Sentence Examples with the word inexpressible

Browne holds that not only God's essence, but his attributes are inexpressible by our ideas, and can only be conceived analogically.

The difference after a little experience is not difficult to detect, though inexpressible in words.

As I sat there at my ease, cross-legged on the deck; after the bitter exertion at the windlass; under a blue tranquil sky; the ship under indolent sail, and gliding so serenely along; as I bathed my hands among those soft, gentle globules of infiltrated tissues, woven almost within the hour; as they richly broke to my fingers, and discharged all their opulence, like fully ripe grapes their wine; as I snuffed up that uncontaminated aroma,--literally and truly, like the smell of spring violets; I declare to you, that for the time I lived as in a musky meadow; I forgot all about our horrible oath; in that inexpressible sperm, I washed my hands and my heart of it; I almost began to credit the old Paracelsan superstition that sperm is of rare virtue in allaying the heat of anger; while bathing in that bath, I felt divinely free from all ill-will, or petulance, or malice, of any sort whatsoever.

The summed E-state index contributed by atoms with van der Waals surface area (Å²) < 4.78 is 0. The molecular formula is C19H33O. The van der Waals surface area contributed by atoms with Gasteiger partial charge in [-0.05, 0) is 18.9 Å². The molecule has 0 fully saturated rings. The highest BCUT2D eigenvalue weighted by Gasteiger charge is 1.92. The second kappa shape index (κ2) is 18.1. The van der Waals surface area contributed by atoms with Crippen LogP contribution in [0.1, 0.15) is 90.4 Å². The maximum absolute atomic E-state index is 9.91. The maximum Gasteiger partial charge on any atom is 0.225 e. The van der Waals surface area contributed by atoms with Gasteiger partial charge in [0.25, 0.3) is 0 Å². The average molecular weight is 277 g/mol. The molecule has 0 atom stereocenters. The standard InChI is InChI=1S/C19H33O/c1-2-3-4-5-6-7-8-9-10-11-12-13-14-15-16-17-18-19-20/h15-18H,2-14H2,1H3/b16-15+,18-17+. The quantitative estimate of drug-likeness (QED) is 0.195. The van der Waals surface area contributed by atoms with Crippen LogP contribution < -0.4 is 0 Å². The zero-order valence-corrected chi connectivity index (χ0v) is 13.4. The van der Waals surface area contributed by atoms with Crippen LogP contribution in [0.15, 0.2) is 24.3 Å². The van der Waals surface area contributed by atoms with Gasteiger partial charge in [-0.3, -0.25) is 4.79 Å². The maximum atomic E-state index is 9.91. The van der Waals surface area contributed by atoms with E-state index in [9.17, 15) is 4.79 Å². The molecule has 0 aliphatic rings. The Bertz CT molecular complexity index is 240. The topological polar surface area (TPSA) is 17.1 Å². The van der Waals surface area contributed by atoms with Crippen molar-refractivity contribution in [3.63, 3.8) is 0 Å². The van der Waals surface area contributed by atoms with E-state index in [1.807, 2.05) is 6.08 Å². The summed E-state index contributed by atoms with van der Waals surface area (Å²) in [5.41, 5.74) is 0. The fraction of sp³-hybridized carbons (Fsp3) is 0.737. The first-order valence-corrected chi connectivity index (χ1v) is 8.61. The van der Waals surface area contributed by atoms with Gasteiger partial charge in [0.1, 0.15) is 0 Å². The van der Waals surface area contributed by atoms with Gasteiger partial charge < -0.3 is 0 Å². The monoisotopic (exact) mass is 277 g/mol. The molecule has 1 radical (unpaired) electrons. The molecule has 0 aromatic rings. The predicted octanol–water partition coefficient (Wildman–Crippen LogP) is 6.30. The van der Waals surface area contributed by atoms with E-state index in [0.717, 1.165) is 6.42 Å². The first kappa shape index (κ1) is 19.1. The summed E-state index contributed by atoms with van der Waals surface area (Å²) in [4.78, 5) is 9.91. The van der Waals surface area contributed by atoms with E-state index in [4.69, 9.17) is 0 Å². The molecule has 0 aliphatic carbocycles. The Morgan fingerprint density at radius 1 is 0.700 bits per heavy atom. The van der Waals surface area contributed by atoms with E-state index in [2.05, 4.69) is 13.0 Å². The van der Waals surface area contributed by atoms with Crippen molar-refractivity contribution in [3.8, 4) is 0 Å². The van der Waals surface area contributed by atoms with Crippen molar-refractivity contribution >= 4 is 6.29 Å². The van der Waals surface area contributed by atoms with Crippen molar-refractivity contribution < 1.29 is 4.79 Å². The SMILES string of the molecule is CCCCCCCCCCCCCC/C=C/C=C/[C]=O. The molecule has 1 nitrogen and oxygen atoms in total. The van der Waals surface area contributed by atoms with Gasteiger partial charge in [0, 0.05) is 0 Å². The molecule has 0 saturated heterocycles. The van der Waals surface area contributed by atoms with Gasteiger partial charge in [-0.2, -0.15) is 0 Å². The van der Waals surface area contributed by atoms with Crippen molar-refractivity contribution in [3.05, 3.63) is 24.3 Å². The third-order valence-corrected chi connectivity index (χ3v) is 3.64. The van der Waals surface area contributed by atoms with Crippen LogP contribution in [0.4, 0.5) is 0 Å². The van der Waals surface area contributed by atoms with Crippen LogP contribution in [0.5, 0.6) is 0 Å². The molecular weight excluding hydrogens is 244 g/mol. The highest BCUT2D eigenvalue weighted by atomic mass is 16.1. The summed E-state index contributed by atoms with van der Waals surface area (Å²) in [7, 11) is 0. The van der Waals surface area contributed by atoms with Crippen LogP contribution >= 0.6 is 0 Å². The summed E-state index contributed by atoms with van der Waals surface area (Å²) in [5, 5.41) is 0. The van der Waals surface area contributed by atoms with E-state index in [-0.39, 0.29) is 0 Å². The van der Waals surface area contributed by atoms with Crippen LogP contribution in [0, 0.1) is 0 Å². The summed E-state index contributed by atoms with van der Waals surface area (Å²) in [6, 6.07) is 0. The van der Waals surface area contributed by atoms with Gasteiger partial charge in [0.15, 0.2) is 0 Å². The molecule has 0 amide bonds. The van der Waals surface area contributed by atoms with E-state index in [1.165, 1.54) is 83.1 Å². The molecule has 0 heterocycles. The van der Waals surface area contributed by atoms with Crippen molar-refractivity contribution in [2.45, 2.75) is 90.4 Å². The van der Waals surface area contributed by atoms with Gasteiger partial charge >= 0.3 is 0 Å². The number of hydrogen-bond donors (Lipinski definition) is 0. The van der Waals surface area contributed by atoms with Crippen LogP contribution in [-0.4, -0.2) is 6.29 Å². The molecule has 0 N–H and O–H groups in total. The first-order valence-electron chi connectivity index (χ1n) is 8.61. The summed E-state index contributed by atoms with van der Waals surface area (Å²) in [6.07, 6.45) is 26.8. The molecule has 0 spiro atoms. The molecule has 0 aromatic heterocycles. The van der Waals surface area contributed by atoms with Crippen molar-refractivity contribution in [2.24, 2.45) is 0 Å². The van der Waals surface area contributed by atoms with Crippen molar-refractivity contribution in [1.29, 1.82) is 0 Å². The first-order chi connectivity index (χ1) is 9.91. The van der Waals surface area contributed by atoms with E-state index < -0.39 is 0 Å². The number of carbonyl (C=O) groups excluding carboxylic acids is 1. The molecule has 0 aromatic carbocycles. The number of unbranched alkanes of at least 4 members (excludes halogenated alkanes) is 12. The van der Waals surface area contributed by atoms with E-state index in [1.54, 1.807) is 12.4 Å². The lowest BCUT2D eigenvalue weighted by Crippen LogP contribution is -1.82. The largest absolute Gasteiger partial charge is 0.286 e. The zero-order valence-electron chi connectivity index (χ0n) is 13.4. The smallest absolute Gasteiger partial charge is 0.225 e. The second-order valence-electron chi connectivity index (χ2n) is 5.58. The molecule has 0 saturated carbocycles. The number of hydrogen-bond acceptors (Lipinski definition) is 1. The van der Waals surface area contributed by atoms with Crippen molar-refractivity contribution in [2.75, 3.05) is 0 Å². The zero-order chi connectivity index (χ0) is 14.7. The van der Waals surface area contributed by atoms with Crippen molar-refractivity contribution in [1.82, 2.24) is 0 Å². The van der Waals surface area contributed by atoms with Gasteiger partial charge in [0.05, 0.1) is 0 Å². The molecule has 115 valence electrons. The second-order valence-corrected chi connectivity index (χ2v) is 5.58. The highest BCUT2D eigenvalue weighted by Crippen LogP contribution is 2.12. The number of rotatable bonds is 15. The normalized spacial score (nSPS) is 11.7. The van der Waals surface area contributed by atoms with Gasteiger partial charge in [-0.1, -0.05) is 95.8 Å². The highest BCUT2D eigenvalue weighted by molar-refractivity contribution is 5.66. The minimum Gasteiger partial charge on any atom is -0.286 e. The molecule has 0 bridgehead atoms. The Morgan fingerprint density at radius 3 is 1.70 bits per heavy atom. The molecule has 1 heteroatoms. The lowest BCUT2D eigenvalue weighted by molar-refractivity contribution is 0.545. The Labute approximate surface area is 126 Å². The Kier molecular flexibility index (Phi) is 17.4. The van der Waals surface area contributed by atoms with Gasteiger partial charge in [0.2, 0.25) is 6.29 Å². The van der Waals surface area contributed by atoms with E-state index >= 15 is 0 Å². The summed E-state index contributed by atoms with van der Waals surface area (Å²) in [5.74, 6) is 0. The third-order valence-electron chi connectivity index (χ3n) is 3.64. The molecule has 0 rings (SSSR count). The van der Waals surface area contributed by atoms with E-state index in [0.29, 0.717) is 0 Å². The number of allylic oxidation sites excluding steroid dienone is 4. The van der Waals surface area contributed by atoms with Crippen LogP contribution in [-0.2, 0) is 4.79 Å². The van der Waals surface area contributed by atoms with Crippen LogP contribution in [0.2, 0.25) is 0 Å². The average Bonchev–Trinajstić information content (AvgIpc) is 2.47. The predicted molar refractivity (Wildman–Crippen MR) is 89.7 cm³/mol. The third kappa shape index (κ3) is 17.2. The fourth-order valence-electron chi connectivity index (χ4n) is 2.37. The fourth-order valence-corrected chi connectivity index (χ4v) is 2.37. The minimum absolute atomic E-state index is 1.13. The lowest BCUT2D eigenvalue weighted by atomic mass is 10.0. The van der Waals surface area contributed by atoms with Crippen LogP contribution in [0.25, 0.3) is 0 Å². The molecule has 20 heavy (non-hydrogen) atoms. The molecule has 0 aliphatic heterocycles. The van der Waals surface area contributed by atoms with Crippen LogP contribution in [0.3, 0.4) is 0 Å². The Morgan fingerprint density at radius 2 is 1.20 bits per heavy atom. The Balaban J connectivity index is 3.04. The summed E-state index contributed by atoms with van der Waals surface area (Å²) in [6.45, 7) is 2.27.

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Many of the phenomena of Winter are suggestive of an inexpressible tenderness and fragile delicacy.

The tender, half-broken tones in which these words were said, the inexpressible pathos of his voice and manner, were never forgotten by those who heard that Wednesday morning speech.

And Prince Andrew, crossing his arms behind him, long paced the room, now frowning, now smiling, as he reflected on those irrational, inexpressible thoughts, secret as a crime, which altered his whole life and were connected with Pierre, with fame, with the girl at the window, the oak, and woman's beauty and love.

I felt proud to know that the liberties of Massachusetts and of our fatherland were in such safe keeping; and as I turned to my hoeing again I was filled with an inexpressible confidence, and pursued my labor cheerfully with a calm trust in the future.

His sister-in-law and her whole family, who came to live with him on his return from Rome, perished shortly afterwards of the plague; and on the 2nd of April 1634 died, to the inexpressible grief of her father, his eldest and bestbeloved daughter, a nun in the convent of San Matteo at Arcetri.

His only son died, to Cobden's inexpressible grief, at the age of fifteen, in 1856.

As expected, and the winter of 1912 had to be passed in an ice cave on Inexpressible I.